Cataloger’s Learning Workshop Materials

August 14, 2008

The Cataloging Distribution ServiceLibrary of Congress, has posted to its web site an announcement that on October 1, 2008, CDS will discontinue selling PDF training products. Instead, the PDF training materials posted to the Cataloger’s Learning Workshop will be available for downloading at no cost on or about 1 October 2008.  The materials available will be for the following courses:  Serials Cataloging Cooperative Training Program (SCCTP) which includes Basic Serials Cataloging, Advanced Serials Cataloging, Integrating Resources Cataloging, Electronic Serials Cataloging, and Serials Holdings, Cooperative Cataloging Training (CCT) which includes Basic Subject Cataloging using LCSH, Basic Creation of Name and Title Authorities, Fundamentals of Series Authorities, and Fundamentals of Library of Congress Classification, and Cataloging for the 21st Century (Cat21) which includes Rules and Tools for Cataloging Internet Resources, Metadata Standards and Applications, Metadata and Digital Library Development, Digital Project Planning and Management Basics, Principles of Controlled Vocabulary and Thesaurus Design. 

The Cooperative and Instructional Programs Division expect to have the newly renovated web site accessible online on or around Oct. 1, 2008. The web site will include links to the free training materials.


Non-Latin Script Data in Name Authority Records

May 21, 2008

“The major authority record exchange partners (British Library, Library and Archives Canada, Library of Congress, National Library of Medicine, and OCLC) have developed a plan to allow the addition of non-Latin script data (also known as nonroman script data) to name authority records distributed as part of the NACO program… .  The addition of non-Latin script data is scheduled to begin no earlier than June 1, 2008.”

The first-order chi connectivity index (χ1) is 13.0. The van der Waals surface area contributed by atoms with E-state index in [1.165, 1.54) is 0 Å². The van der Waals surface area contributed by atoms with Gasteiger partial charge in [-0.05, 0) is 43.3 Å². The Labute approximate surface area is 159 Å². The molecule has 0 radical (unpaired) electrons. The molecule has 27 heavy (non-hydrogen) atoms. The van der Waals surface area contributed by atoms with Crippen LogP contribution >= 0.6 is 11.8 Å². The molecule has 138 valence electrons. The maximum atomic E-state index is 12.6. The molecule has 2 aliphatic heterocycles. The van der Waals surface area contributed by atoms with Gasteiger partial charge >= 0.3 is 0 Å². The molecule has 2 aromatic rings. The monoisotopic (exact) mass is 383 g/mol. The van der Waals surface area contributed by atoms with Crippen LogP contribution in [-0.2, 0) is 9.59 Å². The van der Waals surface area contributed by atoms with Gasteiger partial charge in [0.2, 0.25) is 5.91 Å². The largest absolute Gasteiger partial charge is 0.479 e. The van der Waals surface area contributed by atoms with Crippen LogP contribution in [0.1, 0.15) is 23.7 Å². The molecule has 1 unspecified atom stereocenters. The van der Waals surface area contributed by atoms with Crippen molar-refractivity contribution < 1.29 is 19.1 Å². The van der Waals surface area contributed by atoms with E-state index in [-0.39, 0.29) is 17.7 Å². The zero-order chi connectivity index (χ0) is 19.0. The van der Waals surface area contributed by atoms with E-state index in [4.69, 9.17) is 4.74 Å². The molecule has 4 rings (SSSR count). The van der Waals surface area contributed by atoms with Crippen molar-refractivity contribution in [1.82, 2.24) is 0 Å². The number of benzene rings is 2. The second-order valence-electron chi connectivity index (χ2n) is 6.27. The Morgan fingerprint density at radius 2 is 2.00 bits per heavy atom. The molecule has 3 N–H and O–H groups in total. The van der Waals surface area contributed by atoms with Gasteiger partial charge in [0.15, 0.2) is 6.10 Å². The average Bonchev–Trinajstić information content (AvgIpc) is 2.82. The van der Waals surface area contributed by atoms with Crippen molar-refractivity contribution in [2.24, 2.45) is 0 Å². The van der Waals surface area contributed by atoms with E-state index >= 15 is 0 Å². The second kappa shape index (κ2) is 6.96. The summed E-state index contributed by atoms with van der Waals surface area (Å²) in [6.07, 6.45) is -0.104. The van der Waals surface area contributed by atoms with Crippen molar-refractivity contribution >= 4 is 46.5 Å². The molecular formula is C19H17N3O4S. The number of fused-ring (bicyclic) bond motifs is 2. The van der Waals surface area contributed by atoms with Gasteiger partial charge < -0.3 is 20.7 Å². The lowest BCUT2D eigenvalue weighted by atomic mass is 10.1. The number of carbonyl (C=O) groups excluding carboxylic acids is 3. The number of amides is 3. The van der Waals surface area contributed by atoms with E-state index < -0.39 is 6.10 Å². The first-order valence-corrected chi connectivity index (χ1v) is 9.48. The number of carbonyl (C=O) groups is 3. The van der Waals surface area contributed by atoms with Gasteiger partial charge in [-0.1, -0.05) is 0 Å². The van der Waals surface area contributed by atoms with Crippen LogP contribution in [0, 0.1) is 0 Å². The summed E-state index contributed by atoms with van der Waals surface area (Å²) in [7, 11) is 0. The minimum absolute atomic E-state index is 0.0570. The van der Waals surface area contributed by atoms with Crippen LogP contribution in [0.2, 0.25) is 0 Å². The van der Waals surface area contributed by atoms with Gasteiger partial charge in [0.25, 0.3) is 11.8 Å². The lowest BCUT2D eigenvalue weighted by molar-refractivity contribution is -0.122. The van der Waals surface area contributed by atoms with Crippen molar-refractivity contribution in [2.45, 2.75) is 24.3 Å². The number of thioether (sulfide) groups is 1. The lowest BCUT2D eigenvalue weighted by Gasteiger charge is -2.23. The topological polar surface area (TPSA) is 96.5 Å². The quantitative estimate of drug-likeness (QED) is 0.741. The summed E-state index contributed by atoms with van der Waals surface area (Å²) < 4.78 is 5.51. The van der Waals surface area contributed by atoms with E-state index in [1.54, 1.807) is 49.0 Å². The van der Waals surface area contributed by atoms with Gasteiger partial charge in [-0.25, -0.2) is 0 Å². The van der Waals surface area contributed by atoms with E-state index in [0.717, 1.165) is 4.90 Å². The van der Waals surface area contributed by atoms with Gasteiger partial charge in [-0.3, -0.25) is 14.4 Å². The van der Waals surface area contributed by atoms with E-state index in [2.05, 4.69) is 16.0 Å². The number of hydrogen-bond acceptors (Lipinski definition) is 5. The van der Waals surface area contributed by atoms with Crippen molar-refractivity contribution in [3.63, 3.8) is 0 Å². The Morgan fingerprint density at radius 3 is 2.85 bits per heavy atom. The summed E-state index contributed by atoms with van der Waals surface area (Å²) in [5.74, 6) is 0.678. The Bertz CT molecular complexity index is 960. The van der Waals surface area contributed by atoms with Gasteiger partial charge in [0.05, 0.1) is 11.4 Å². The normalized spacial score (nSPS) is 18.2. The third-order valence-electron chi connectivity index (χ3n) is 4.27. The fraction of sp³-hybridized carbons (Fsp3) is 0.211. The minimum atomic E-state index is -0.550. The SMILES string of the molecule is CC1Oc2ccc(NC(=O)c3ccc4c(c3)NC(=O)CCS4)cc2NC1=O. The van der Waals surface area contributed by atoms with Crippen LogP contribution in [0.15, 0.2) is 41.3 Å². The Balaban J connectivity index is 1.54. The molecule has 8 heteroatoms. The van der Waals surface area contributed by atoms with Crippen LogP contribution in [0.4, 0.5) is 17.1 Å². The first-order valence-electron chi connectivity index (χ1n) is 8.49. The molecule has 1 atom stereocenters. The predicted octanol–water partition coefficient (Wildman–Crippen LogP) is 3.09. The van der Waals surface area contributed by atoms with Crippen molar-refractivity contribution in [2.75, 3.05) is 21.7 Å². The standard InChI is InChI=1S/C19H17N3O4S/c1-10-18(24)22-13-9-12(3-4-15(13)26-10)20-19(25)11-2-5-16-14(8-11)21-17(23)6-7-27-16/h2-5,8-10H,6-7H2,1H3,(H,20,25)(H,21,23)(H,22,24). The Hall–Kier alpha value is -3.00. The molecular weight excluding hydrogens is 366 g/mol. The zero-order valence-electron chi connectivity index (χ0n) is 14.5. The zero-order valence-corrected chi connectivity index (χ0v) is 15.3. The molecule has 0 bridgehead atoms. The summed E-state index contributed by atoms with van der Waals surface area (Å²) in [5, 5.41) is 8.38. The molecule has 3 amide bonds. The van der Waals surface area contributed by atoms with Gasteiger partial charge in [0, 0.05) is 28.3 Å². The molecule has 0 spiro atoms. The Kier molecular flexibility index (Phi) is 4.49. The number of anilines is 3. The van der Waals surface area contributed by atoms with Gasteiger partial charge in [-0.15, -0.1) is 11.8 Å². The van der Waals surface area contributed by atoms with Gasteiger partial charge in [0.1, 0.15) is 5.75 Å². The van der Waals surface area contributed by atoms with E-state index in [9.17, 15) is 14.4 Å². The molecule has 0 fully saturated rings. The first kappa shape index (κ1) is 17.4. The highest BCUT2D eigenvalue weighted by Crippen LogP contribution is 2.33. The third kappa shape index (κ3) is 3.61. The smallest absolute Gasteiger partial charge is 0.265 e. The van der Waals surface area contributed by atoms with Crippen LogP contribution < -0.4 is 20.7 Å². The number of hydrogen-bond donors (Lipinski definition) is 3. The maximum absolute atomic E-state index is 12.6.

**See this page of FAQs from the Library of Congress**                     

Sites of Interest

April 1, 2008

“On the Record” but Off the Track

March 18, 2008

Click here to read “On the Record” but Off the Track: A Review of the Report of The Library of Congress Working Group on The Future of Bibliographic Control, With a Further Examination of Library of Congress Cataloging Tendencies by Thomas Mann.

Library of Congress and Flickr

January 24, 2008

The Library of Congress has added over 3,000 photos from two of its collections to Flickr, the photo-sharing site.  These are “images for which no copyright restrictions are known to exist” (Library of Congress Blog).  One collection is from the Farm Security Administration/Office of War Information and includes color photographs from the 1930s and 1940s.  The other collection is the Bain News Service Collection and includes photographs from the 1910s.

                            Library of Congress    Flickr

Follow these links to find out more about this great partnership:

Library of Congress Blog

Flickr Commons

View the Photographs on Flickr

Don’t forget to visit the American Memory pages and the Prints & Photographs Online Catalog at the Library of Congress to find more views of the past!

Final Report of the Working Group on the Future of Bibliographic Control

January 11, 2008
Library of Congress Logo

This week, the Working Group on the Future of Bibliographic Control released its final report entitled “On the Record: Report of The Library of Congress Working Group on the Future of Bibliographic Control.”  

The report is available as a PDF here.

Working Group on the Future of Bibliographic Control releases draft report

December 3, 2007

Library of Congress Logo

The Working Group on the Future of Bibliographic Control has released its draft final report.  It is now available for comment until December 15, 2007.  Comments can be submitted through the  website at

The report highlights five general recommendations (from the Press Release from the Library of Congress Public Affairs Office):

  • Increase the efficiency of bibliographic production for all libraries through cooperation and sharing of bibliographic records and through use of data produced in the overall supply chain.
  • Transfer effort into high-value activity. In particular, provide greater value for knowledge creation by leveraging access for unique materials held by libraries that are currently hidden and underused.
  • Position technology by recognizing that the World Wide Web is libraries’ technology platform as well as the appropriate platform for standards. Recognize that users are not only people but also applications that interact with library data.
  • Position the library community for the future by adding evaluative, qualitative and quantitative analyses of resources. Work to realize the potential of the Functional Requirements for Bibliographic Records (FRBR) framework.
  • Strengthen the library and information science profession through education and through development of metrics that will inform decision-making now and in the future.